Between the Rows: Gifts for a gardener this season of color

  • On her outing, the columnist got to meet owner Andy Cowles, pictured, and his loyal assistant Carol Dwyer in the propagating greenhouse at Andrews Greenhouse in Amherst. They will also have ranks of familiar Christmas flowers, but Leuchtman was lucky enough to see the plants that they propagated themselves. FOR THE RECORDER/PAT LEUCHTMAN

For The Recorder
Friday, December 01, 2017

“Houseplants: The Complete Guide to Choosing, Growing and Caring for Indoor Plants” by Lisa Eldred Steinkopf has a cool green and white cover, but the first time I happened to open it, I was presented with a double spread of colorful house plants with the encouraging label: “easy to grow.” As we enter the holiday season, a season of color and sparkle, colorful plants make a beautiful gift, but that beauty can be ephemeral if we don’t have some information about plant care.

Steinkopf has been giving that information for many years, and in many forums, from HGTVgardens.com, Michigan Gardener Magazine, Real Simple Magazine and on her own blog: TheHouseplantGuru.com. She lives with her own collection of 1,000 houseplants and knows whereof she speaks.

I don’t have a lot of houseplants. My excuse is too few windows, but full disclosure, I have to confess to a lack of attention. Steinkopf attends to both of these common problems. She provides new information about lighting for plants. LED lights are a boon to light living plants and more effective than the fluorescent lights that have been the standard. As for paying attention, she suggests keeping a magnifying glass at hand and explains how to look for problems. As my eyes age, this is a good idea on many fronts, but this past year I missed the mealy bugs on a small palm and the borers on my squash plant. A magnifying glass is on my wish list this holiday season.

“Houseplants” is a comprehensive book about every aspect of plant care, from potting and re-potting, watering and fertilizing, lighting, grooming and propagation (you’ll have plants to give away as gifts), and a problem solving chapter which will advise on how to look closely at your plants. There is also a section on those special kinds of indoor gardens like terrariums and dish gardens.

Some holiday gift plants are not really intended to be blooming a year from now. Poinsettias are certainly a case in point, as are paper white narcissus and other bulbs that will spend all their energy in that holiday flush. I have finally learned how to make my amaryllis bloom again, but many people do not, and that is fine. Thanksgiving and Christmas cactus can grow and bloom for generations.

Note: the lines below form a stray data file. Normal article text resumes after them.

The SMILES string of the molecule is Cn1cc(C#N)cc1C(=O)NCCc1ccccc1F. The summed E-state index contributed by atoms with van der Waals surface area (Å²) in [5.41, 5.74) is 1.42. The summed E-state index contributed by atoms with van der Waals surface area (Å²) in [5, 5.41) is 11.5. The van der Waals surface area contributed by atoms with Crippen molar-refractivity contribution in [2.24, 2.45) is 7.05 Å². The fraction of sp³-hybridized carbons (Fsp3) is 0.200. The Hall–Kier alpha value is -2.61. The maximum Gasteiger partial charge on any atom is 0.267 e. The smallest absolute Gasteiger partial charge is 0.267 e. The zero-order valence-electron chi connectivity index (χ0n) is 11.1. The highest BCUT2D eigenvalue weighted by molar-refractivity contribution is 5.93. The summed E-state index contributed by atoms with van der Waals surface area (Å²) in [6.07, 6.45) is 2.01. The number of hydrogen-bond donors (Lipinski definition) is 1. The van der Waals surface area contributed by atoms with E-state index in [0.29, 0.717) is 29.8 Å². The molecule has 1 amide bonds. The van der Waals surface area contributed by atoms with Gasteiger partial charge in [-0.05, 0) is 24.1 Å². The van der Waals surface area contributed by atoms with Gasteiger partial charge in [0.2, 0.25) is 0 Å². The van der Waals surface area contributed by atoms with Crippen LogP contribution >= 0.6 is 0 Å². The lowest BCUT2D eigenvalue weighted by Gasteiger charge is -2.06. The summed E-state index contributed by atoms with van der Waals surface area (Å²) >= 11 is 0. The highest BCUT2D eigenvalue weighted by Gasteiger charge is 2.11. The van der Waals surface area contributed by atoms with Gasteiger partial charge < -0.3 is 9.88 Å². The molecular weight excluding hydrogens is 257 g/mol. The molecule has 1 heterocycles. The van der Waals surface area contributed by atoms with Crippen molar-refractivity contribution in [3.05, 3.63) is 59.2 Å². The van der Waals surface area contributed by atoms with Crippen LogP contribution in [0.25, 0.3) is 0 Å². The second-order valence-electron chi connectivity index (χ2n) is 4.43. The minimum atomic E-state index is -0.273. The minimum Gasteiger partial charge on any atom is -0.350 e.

We Greenfielders are familiar with the great array of plants available at the Farmer’s Co-op on High Street. At this time of the year, the poinsettia, in all its many colors and patterns, may be queen, but the co-op offers many other lovely flowering gifts. One of my favorites is cyclamen, but there are those holiday cactuses and fine mosses that come close to taking me to a quiet woodland. You will also find other gifts for the gardener, including colorful ceramic pots, gloves and trowels, and all the other tools that are needed outdoors. I was also taken with the bee houses that make it easy for all those native bees to prosper.

Right across the street from the co-op is Sigda’s Florist, which will have their collection of familiar holiday plants as well as dish gardens that will be especially interesting in their variety.

I trekked over to the Hadley Garden Center which has a large room filled with houseplants like Reiger begonias in sunny colors, large amaryllis bulbs, orchids, ferns, lemon trees and Norfolk pines, just to name a few. Succulents come in many forms and are a good gift for new gardeners. The HGC also has pots in all sizes and colors as well as garden ornaments.

Then it was on to Andrews Greenhouse in Amherst. There, I got to meet owner Andy Cowles and his loyal assistant Carol Dwyer in the propagating greenhouse. They will also have ranks of familiar Christmas flowers, but I was lucky enough to see the plants that they propagated themselves. I got to meet the “Mother Begonia” that has seen countless of her snipped leaves turn into daughters, granddaughters, and who knows how many great-granddaughters.

They were so enthusiastic, showing me the babies of succulents and explaining how I could handle the growth of these dependable plants. Pinch and prune is their motto — for just about every type of plant actually. Those are the magic words that keep a dish garden of succulents looking beautiful and healthy. I always looked at those finished gardens with annoyance, thinking it was all very well, but those plants were going to grow and change, and then what? Pinch and prune. It did seem doable. I’ll just have to be brave.

I loved the ferns, especially the maidenhair ferns. The asparagus fern took me back to my first houseplants on Grinnell Street in 1971, when everyone seemed to have asparagus ferns in their windows. It was impressed upon me that the ferns and all these houseplants filter and clean the air.

Before I left Andrews Greenhouse, I walked through the colorful holiday shop that was being arranged by designer Sara Bresson — a wonderland of ornaments. It will be hard to resist a new shiny bauble or two on your way out.

Pat Leuchtman had written and gardened since 1980.
She lives in Greenfield.
Readers can leave
comments at her website: www.commonweeder.com